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Olivier: the authorized biography    by Terry Coleman order for
by Terry Coleman
Order:  USA  Can
Bloomsbury, 2005 (2005)
* * *   Reviewed by Hilary Williamson

I can still remember my first exposure to Laurence Olivier's expressive energy and subtle drama in his black and white film of Hamlet. So, I opened Terry Coleman's biography with anticipation, despite being a little daunted by its size. I found it excellent - thoroughly researched and engrossing - and especially appreciated the many quotes from Olivier's diary entries, as well as letters to, from, and about the actor.

Coleman begins: 'Laurence Olivier was the greatest English actor and man of the theatre of the twentieth century, and he was this because of his devouring will, and his magic, and his genius.' The biographer goes on to tells us that Olivier disliked the word genius, considering himself a craftsman. He suggests that readers take the actor's autobiography 'with a large pinch of salt', given that long illness affected Olivier's recollections, and that he was a mythmaker, in the habit of instinctively improving the truth. We're told that 'young Laurence adored his mother and detested his father' (sadly Agnes Olivier died in 1920 when her son was twelve). He had a 'gentleman's education' and won a bursary to drama school. He acted in the provinces before being offered a series of leads at the West End, and then a part in New York, where he followed actress Jill Esmond, to whom he had already proposed marriage (they wed in 1930). Films followed, taking the couple to Hollywood for two years. An opportunity to work with Greta Garbo fell through, when the young Olivier 'was found wanting', a rejection that haunted him.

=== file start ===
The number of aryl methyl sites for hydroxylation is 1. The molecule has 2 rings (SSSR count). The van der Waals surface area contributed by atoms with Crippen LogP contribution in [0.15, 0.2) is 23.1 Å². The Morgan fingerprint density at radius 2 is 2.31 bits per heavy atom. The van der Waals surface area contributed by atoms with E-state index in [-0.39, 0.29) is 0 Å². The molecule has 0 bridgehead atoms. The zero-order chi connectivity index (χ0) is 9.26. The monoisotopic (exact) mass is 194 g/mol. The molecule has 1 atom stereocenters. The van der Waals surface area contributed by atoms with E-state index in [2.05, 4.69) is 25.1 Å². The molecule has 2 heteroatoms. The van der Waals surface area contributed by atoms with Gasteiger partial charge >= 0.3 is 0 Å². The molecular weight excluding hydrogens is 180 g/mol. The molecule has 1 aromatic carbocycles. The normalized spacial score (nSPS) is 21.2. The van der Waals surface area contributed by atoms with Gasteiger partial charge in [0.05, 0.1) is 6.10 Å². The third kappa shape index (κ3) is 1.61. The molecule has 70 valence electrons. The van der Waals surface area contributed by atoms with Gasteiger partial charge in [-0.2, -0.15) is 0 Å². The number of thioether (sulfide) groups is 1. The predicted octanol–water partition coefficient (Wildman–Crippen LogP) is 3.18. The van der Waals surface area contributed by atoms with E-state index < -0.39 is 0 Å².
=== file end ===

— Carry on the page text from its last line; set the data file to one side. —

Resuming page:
An offer from John Gielgud offered Olivier the lead in Romeo and Juliet. 1936 was a significant year, when he met Vivien Leigh and also decided to become a Shakespearian actor. He did this differently from the norm. His method? 'Find reality through the verse, and if the verse is a sort of veil in front of reality you go through that veil and take a little bit of the veil with you.' Then came his star-maker movie, Wuthering Heights, followed by Vivien's huge success as Scarlett o'Hara in Gone With the Wind. In 1940, after each of their divorces came through, they secretly wed in California. Coleman shows us early signs of Vivien's developing mental illness in strange behavior, and an early overdose while she was filming in Hollywood. In wartime, Olivier joined up for fairly tame service with the flying arm of the navy and the making of propaganda movies. The latter included Henry V, the first successful Shakespearian film - in which Olivier was 'actor, producer, director, finder of horse-shoe nails; everything.' This was followed by his 'performance of a lifetime' in Richard III in an Old Vic revival, and the Hamlet film.

We're shown the cracks that began to show in the legendary couple's relationship, Vivien's series of breakdowns, and increasingly bizarre public behavior. Coleman quotes Noel Coward - 'here they are trapped by public acclaim, scrabbling about in the cold ashes of a physical passion that burnt itself out years ago'. Olivier finally made the break and married Joan Plowright. He put all his energies into the development of the National Theatre, despite serious recurrent illness, and continued with roles in films like Marathon Man and The Betsy. He died in 1989. The book ends with tributes in Olivier Remembered, and a discussion of rumors of bisexuality, The Androgynous Actor. Earlier, Coleman speaks of the first time a critic remarked on 'that most Olivier-like characteristic, that he did not merely act a character but, through the means of his acting, became that character.' In Olivier, he shows us the larger than life man behind the actor's larger than life legend.

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